Dips with Yogurt

Homemade cheese and yogurt are delicious not just on their own but also when featured or even a footnote in other recipes. Bring a tray of homemade dips, cheese, and sourdough bread to a potluck or party (or house concert), and guests immediately compliment your tasty contribution. Then when someone asks what’s in the dip, say, “homemade yogurt”; eyes brighten, jaws drop, and people dig back into the bowl. At least, that’s my experience.

I’ve long been a fan of tzatziki, and it’s among my favorite ways to showcase homemade yogurt. A tangy fresh batch makes the dip pop—so much so that I cut back on the lemon juice. Although traditionally made with sheep’s or goat’s milk, draining a cow’s milk yogurt until it’s thick works beautifully. Just a tablespoon or two of the same thickened yogurt gives a surprising creaminess to other dips, especially ones featuring beans.
Learn to make Tzatziki and Asian White Bean Dip

Curds and Whey

Once you start making cheese, you’ll quickly realize you’re left with a large quantity of whey—so much you’ll be loath to just pour the yellowish liquid down the drain. Fortunately, whey has many uses. You probably already consume more whey than you realize: it’s popular in protein powders, weight-loss beverages, and even infant formula. Cheese makers have long known the value of this by-product and use it to make more cheese, like ricotta and my favorite gjetost.

Whey is considered sweet or acidic. Hard cheese and Fresh Yogurt give you sweet whey; Lemon Cheese gives you acid whey. Some sources prefer sweet whey for most uses, but I love tangy flavors. I use the whey from Lemon Cheese as a cooking liquid for rice, a stock substitute in soups, and a cheese sauce replacement for soups and pasta.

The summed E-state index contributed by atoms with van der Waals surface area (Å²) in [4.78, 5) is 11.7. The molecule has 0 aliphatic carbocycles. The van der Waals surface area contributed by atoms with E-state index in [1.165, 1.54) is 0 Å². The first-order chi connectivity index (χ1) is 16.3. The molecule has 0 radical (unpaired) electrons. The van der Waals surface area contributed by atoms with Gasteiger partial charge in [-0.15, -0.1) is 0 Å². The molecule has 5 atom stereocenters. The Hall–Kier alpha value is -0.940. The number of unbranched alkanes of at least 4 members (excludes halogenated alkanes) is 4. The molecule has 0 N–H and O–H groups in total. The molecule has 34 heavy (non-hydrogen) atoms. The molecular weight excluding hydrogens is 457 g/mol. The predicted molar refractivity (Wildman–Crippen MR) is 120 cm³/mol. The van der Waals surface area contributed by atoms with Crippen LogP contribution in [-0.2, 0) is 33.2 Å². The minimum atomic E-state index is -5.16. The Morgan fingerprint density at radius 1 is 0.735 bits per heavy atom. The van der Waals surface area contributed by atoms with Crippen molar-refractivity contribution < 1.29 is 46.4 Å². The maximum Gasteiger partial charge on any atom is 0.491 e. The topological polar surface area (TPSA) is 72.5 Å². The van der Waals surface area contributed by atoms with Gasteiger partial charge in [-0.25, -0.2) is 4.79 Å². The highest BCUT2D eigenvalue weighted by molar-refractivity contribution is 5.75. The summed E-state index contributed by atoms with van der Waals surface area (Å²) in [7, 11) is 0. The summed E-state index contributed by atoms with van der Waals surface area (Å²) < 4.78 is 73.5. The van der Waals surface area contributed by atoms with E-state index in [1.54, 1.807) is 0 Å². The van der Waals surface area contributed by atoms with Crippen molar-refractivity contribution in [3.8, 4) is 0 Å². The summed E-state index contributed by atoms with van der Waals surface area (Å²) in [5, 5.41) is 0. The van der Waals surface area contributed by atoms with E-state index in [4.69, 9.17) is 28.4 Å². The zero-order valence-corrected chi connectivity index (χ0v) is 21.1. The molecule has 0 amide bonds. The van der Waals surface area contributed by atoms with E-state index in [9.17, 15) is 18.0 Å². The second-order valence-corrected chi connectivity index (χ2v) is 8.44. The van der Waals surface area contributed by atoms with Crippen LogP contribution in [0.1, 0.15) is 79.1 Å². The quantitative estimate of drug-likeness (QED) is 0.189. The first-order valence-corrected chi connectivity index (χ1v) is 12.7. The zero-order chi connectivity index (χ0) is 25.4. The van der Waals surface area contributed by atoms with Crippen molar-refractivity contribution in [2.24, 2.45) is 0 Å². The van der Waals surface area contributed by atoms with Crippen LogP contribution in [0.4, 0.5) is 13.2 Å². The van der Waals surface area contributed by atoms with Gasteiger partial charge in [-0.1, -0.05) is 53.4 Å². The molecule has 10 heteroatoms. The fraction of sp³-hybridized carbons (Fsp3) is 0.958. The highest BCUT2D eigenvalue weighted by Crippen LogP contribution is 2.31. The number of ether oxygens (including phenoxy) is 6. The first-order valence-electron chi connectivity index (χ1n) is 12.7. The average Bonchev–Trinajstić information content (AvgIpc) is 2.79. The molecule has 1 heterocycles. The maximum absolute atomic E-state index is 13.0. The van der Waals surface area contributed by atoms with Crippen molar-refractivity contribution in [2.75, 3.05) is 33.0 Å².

Learn to make Whey Sauce and the Cheesiest Mac and Cheese

Cheese and Yogurt

Queso blanco, panir, whole-milk ricotta, farm cheese, lemon cheese—they’re the same cheese by different names. Even where recipes for them may vary, they share two features: all form curd through the addition of an acid, and all coagulate because they are heated above 176°F, the temperature at which the milk protein casein “sets.” This makes Lemon Cheese, my preferred name because I like to use lemon juice to form the curd, surprisingly simple and easy to make. This recipe is also a great first cheese because you need few special tools or ingredients: just cheesecloth, a thermometer, and ideally cheese salt. You can make about 2 pounds of cheese from a gallon of milk, but I prefer to use some of that gallon to make yogurt.
Learn to make Lemon Cheese and Fresh Yogurt

Fresh Homemade Dairy

My first experience with making dairy products at home was yogurt. Long before Greek yogurt was popular in the United States, my travel bug had given me an insatiable craving for the thick, creamy fermentation. A hostel owner turned me on to a local maker of sheep’s milk yogurt, which I then ate mixed with honey and topped with fruit almost every morning I was in Greece.

American yogurts paled by comparison, so back home, I searched for an alternative way to get my Greek yogurt fix. I could strain almost any yogurt to approximate the consistency, but only expensive ones got me in the right flavor neighborhood. Then I learned all I needed was a little bit of good yogurt and a gallon of milk: even with cow’s milk, homemade tasted better and was more affordable than anything I could buy. Which of course led to the question, Could cheese be this easy?
Read more about homemade cheese and yogurt